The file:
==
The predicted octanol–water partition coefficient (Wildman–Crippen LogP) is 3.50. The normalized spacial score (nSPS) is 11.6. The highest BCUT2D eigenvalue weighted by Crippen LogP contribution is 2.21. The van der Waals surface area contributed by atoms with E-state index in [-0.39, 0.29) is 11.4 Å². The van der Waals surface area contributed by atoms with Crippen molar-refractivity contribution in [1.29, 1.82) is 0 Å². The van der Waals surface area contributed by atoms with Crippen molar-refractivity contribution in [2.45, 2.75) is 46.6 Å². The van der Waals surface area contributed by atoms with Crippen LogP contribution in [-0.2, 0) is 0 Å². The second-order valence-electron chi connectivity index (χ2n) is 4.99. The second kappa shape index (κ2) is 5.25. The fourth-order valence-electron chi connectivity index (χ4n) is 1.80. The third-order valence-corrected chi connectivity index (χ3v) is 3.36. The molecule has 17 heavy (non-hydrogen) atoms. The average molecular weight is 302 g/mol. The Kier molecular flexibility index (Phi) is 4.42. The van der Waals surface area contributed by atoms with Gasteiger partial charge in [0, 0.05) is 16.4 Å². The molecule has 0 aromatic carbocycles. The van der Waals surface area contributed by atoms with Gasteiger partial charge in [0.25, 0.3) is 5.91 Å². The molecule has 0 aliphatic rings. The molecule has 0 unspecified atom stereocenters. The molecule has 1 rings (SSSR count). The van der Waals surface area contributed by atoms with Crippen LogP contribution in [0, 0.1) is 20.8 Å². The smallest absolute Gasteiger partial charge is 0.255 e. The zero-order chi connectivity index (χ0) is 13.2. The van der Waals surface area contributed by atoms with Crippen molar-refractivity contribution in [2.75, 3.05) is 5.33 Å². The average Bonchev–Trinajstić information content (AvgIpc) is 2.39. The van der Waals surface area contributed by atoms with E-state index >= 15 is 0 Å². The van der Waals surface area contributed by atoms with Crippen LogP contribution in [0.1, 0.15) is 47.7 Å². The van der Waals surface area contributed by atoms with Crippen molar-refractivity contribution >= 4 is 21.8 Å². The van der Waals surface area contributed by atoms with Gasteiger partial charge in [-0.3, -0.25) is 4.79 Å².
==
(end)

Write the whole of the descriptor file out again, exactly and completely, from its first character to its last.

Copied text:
The predicted octanol–water partition coefficient (Wildman–Crippen LogP) is 3.50. The normalized spacial score (nSPS) is 11.6. The highest BCUT2D eigenvalue weighted by Crippen LogP contribution is 2.21. The van der Waals surface area contributed by atoms with E-state index in [-0.39, 0.29) is 11.4 Å². The van der Waals surface area contributed by atoms with Crippen molar-refractivity contribution in [1.29, 1.82) is 0 Å². The van der Waals surface area contributed by atoms with Crippen molar-refractivity contribution in [2.45, 2.75) is 46.6 Å². The van der Waals surface area contributed by atoms with Crippen LogP contribution in [-0.2, 0) is 0 Å². The second-order valence-electron chi connectivity index (χ2n) is 4.99. The second kappa shape index (κ2) is 5.25. The fourth-order valence-electron chi connectivity index (χ4n) is 1.80. The third-order valence-corrected chi connectivity index (χ3v) is 3.36. The molecule has 17 heavy (non-hydrogen) atoms. The average molecular weight is 302 g/mol. The Kier molecular flexibility index (Phi) is 4.42. The van der Waals surface area contributed by atoms with Gasteiger partial charge in [0, 0.05) is 16.4 Å². The molecule has 0 aromatic carbocycles. The van der Waals surface area contributed by atoms with Gasteiger partial charge in [0.25, 0.3) is 5.91 Å². The molecule has 0 aliphatic rings. The molecule has 0 unspecified atom stereocenters. The molecule has 1 rings (SSSR count). The van der Waals surface area contributed by atoms with Crippen LogP contribution in [0, 0.1) is 20.8 Å². The smallest absolute Gasteiger partial charge is 0.255 e. The zero-order chi connectivity index (χ0) is 13.2. The van der Waals surface area contributed by atoms with Crippen molar-refractivity contribution in [2.75, 3.05) is 5.33 Å². The average Bonchev–Trinajstić information content (AvgIpc) is 2.39. The van der Waals surface area contributed by atoms with E-state index >= 15 is 0 Å². The van der Waals surface area contributed by atoms with Crippen LogP contribution in [0.1, 0.15) is 47.7 Å². The van der Waals surface area contributed by atoms with Crippen molar-refractivity contribution >= 4 is 21.8 Å². The van der Waals surface area contributed by atoms with Gasteiger partial charge in [-0.3, -0.25) is 4.79 Å².